Presents a rich view of "urban informality" as a system of regulations and norms that governs the use of space and makes possible new forms of social and political power.
The turn of the century has been a moment of rapid urbanization. Much of this urban growth is taking place in the cities of the developing world and much of it in informal settlements. This book presents cutting-edge research from various world regions to demonstrate these trends. The contributions reveal that informal housing is no longer the domain of the urban poor; rather it is a significant zone of transactions for the middle-class and even transnational elites. Indeed, the book presents a rich view of "urban informality" as a system of regulations and norms that governs the use of space and makes possible new forms of social and political power. The book is organized as a "transnational" endeavor. It brings together three regional domains of research-the Middle East, Latin America, and South Asia-that are rarely in conversation with one another. It also unsettles the hierarchy of development and underdevelopment by looking at some First World processes of informality through a Third World research lens.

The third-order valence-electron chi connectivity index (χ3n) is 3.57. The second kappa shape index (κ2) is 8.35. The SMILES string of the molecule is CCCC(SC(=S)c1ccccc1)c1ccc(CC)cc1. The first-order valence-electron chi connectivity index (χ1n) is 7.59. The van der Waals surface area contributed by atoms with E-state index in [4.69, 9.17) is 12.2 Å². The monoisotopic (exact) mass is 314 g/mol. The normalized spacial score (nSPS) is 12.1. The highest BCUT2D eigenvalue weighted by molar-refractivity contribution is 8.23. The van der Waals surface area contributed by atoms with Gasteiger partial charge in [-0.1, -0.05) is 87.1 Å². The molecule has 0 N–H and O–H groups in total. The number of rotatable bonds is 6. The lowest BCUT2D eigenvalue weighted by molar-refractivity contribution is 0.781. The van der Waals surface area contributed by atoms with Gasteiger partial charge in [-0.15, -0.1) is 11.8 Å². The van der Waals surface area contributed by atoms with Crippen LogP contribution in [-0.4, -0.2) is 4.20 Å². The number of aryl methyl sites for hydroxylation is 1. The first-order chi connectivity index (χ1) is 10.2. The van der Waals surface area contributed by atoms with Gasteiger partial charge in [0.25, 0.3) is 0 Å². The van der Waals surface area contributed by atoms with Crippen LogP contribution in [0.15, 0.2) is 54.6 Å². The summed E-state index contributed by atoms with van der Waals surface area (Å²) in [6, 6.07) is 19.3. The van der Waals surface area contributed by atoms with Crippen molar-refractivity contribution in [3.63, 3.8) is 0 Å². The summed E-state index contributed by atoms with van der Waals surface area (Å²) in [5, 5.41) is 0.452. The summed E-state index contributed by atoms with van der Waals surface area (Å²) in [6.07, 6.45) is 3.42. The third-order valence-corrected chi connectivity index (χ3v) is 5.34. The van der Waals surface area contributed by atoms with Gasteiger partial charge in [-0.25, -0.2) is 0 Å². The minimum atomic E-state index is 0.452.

Chapter 1 Urban InformalityInformality as a "New" Way of Life Part 3 Liberalization, Globalization, and Urban Informality Chapter 4 Love in the Time of Enhanced Capital Flows: Reflections on the Links Between Liberalization and Informality Chapter 5 The Changing Nature of the Informal Sector in Karachi Due to Global Restructuring and Liberalization, and Its Repercussions Chapter 6 Globalization and the Politics of the Informals in the Global South Chapter 7 The Politics of Urban Informalities Chapter 8 Marginality: From Myth to Reality in the Favelas of Rio de Janeiro, 1969-2002 Chapter 9 The Gentleman's City: Urban Informality in the Calcutta of New Communism Chapter 10 Tilting at Sphinxes: Locating Urban Informality in Egyptian Cities Chapter 11 Control, Resistance, and Informality: Urban Ethnocracy in Beer-Sheva, Israel Part 12 Transnational Interrogation Chapter 13 Informality of Housing Production at the Urban-Rural Interface: The "Not So Strange Case" of the Texas Colonias Chapter 14 Power, Property, and Poverty: Why De Soto's "Mystery of Capital" Cannot be Solved Chapter 15 Transnational Trespassings: The Geopolitics of Informality